WINNIPEG, TREATY 1 – Today Minister of Education, Wayne Ewasko, and Minister of Consumer Protection and Government Services, James Teitsma, announced that they will be building new schools under the Public-Private Partnership (P3) model.
“This government tried P3 schools before but cancelled them because they realised building schools the traditional way would cost less and get done faster,” said
Gina McKay, President of CUPE Manitoba. “Bringing P3 schools back from the dead shows that the Stefanson government is ideologically committed to a bad idea.”
Evidence across Canada shows that P3s are less accountable and will cost more.
In today’s release, Ministers Ewasko and Teitsma cited Alberta and Saskatchewan as being successful cases, but the Alberta government recently scrapped their plans to build more P3 schools citing cost and inflexibility for teachers. In one case, due to the private contract, staff were not permitted to operate the thermostat. This was the second time Alberta conservative governments have abandoned their controversial P3 school model.
In Regina, teachers weren’t allowed to decorate classrooms or open windows in P3 schools. In 2018 it was found that Saskatchewan was spending four times more per school on maintenance for 18 new P3 schools as it had for the remaining 621 schools in the province.
“Stefanson is setting these schools up for failure,” said McKay. “Manitobans won’t forget this governments attacks on schools and education workers, and we won’t accept P3 schools in our province.”
The Canadian Union of Public Employees represents more than 6,000 school support staff in Manitoba.
CUPE Manitoba President Gina McKay was interviewed by the Winnipeg Free Press and CTV News this week, advocating for better K-12 Education funding, training, and staffing to address violence in schools.
McKay said CUPE continues to advocate for additional public dollars for the K-12 system so all schools are adequately staffed with EAs. These workers are facing growing and increasingly complex workloads as they support students recovering from COVID-19-related disruptions and anxieties while class sizes climb, she said. […]
Local leaders from the Canadian Union of Public Employees, whose membership include roughly 6,000 school support staff employed across more than 25 public boards in Manitoba, have been meeting to discuss the growing issue of workplace violence in recent months.
“These are systemic issues; it’s nothing new,” said Gina McKay, president of CUPE Manitoba.
“We’ve heard about physical violence in the workplace — biting, kicking, verbal abuse and worse, and we also look to some of the research that’s coming out across Canada.”
On November 16, 2022, CUPE’s Ontario School Boards Council of Unions (OSBCU) central bargaining committee, representing 55,000 frontline education workers, provided 5 days notice of a potential province-wide strike.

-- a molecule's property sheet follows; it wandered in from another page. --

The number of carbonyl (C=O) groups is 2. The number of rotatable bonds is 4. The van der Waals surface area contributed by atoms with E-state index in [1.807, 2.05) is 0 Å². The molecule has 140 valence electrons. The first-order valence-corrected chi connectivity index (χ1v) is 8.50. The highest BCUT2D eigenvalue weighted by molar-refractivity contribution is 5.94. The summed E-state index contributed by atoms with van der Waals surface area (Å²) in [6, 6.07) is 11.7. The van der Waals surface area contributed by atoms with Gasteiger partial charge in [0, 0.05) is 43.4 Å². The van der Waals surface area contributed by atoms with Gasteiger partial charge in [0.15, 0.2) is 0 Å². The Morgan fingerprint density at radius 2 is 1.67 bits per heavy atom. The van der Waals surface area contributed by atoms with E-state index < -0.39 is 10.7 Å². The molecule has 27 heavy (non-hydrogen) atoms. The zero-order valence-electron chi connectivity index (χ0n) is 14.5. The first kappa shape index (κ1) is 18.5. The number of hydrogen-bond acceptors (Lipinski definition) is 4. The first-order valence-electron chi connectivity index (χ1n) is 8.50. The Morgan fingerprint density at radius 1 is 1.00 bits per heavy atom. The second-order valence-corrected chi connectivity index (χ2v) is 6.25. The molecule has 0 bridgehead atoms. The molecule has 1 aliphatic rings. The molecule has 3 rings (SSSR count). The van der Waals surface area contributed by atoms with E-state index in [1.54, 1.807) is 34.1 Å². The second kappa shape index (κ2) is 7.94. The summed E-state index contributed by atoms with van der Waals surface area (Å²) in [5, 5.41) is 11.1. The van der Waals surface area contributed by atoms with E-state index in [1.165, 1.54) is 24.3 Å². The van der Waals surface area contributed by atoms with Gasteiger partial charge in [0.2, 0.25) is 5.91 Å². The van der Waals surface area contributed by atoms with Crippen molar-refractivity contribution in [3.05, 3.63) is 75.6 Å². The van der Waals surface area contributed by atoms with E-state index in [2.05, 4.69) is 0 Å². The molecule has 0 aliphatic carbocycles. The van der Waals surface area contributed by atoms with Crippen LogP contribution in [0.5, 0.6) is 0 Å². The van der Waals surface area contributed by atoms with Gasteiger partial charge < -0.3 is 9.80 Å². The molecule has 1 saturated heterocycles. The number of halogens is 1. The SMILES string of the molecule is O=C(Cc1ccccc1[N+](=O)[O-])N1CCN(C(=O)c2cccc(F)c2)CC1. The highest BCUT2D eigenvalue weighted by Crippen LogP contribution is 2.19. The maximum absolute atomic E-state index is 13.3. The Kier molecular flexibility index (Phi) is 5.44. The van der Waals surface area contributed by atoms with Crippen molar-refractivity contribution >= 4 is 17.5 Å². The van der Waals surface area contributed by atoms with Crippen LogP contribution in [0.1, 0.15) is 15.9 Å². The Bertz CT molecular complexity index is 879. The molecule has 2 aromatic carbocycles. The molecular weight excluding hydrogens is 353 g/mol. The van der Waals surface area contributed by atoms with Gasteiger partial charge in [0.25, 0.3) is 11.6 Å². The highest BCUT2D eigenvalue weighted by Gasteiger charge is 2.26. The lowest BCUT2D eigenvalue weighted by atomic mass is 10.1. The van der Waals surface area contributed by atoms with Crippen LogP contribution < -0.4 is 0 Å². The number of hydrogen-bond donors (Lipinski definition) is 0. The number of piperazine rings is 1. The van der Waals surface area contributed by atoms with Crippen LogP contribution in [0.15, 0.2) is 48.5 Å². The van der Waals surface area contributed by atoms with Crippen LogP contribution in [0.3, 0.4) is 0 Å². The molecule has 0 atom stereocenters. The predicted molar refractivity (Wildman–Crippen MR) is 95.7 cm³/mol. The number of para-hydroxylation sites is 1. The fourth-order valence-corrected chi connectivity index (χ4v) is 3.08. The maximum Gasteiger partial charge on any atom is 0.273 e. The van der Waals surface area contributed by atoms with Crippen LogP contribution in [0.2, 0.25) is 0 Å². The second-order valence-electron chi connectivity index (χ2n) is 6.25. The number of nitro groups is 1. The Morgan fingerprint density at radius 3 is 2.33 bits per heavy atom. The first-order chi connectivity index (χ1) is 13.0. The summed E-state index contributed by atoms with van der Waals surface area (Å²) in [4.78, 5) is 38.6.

The School Boards Collective Bargaining Act requires that workers employed by school boards give five days’ notice before beginning a job action. The November 16th notice from education workers means a strike is possible starting on Monday, November 21st if no deal is reached.
While OSBCU has indicated that they have reached a middle ground with the Ford government and the Council of Trustees’ Associations (CTA) on wages, the government has refused to commit to invest in the services that students need, and parents expect.
“From the beginning, we’ve been focused on improved jobs for education workers and improved services for students. For us, there is no one without the other,” said Laura Walton, educational assistant, and president of CUPE-OSBCU. “It’s incredibly disappointing that the Ford government categorically refused to put money on the table to give students the type of learning environment they need.”
If a deal is not reached, and Ontario education workers do start strike action as early as Monday, November 21st, it will be the second time that Ontario education workers have been forced to walk off the job this month.
On November 4, 2022, CUPE education workers across Ontario walked off the job in protest of Bill 28 – the Ford Conservative government’s legislation that stripped CUPE education workers of the right to strike and collectively bargain.
Courts have repeatedly held that the Canadian Charter of Rights and Freedoms provides citizens with the right to free and fair collective bargaining and that governments cannot use their legislative power to remove those rights. The Ford government’s legislation invoked the Notwithstanding Clause of the Charter, a seldom-used provision designed for situations of competing rights or national emergencies, to pre-emptively deny workers their fundamental rights.
The broader labour movement quickly rallied behind CUPE in the fight against this encroachment of our fundamental rights. OPSEU education workers also walked out with CUPE in protest of the legislation. Labour leaders from across the country immediately began organizing a response to turn up the heat on the Ford government and were prepared to announce their plans on the morning of November 7th when Doug Ford, facing a united Labour movement and an angry public, held an emergency press conference to announce he would rescind Bill 28 and return to the bargaining table in exchange for CUPE returning to work.
CUPE accepted Ford’s offer and returned to work on November 8th. On November 14th Ford’s government officially repealed Bill 28.
Education workers are fighting for guarantees of:
enough educational assistants so all students get the supports they need and so schools could stop sending kids home because there is not an EA available;
an early childhood educator in every kindergarten classroom so every four- and five-year-old would get the play-based learning support that is especially necessary now after two years of pandemic isolation;
enough library workers to make sure school libraries are open and reading opportunities are available to kids all the time;